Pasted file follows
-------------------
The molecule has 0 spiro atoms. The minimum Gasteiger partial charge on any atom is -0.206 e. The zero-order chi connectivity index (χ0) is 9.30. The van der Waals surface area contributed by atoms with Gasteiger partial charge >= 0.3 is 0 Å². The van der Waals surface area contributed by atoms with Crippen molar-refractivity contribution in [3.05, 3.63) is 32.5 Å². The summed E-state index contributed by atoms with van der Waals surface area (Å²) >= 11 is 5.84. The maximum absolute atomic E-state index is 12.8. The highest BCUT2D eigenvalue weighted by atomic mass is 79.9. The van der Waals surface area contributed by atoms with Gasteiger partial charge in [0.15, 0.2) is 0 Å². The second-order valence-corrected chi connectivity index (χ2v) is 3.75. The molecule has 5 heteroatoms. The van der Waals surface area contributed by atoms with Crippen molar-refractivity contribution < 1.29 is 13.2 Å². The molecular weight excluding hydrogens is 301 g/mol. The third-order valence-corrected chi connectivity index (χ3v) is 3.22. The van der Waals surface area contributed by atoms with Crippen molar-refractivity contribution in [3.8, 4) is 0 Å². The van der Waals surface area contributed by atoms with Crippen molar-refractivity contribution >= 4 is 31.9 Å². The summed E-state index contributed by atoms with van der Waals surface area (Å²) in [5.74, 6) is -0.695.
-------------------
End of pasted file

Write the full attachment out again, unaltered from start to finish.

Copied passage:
The molecule has 0 spiro atoms. The minimum Gasteiger partial charge on any atom is -0.206 e. The zero-order chi connectivity index (χ0) is 9.30. The van der Waals surface area contributed by atoms with Gasteiger partial charge >= 0.3 is 0 Å². The van der Waals surface area contributed by atoms with Crippen molar-refractivity contribution in [3.05, 3.63) is 32.5 Å². The summed E-state index contributed by atoms with van der Waals surface area (Å²) >= 11 is 5.84. The maximum absolute atomic E-state index is 12.8. The highest BCUT2D eigenvalue weighted by atomic mass is 79.9. The van der Waals surface area contributed by atoms with Gasteiger partial charge in [0.15, 0.2) is 0 Å². The second-order valence-corrected chi connectivity index (χ2v) is 3.75. The molecule has 5 heteroatoms. The van der Waals surface area contributed by atoms with Crippen molar-refractivity contribution < 1.29 is 13.2 Å². The molecular weight excluding hydrogens is 301 g/mol. The third-order valence-corrected chi connectivity index (χ3v) is 3.22. The van der Waals surface area contributed by atoms with Crippen molar-refractivity contribution in [3.8, 4) is 0 Å². The van der Waals surface area contributed by atoms with Crippen molar-refractivity contribution >= 4 is 31.9 Å². The summed E-state index contributed by atoms with van der Waals surface area (Å²) in [5.74, 6) is -0.695.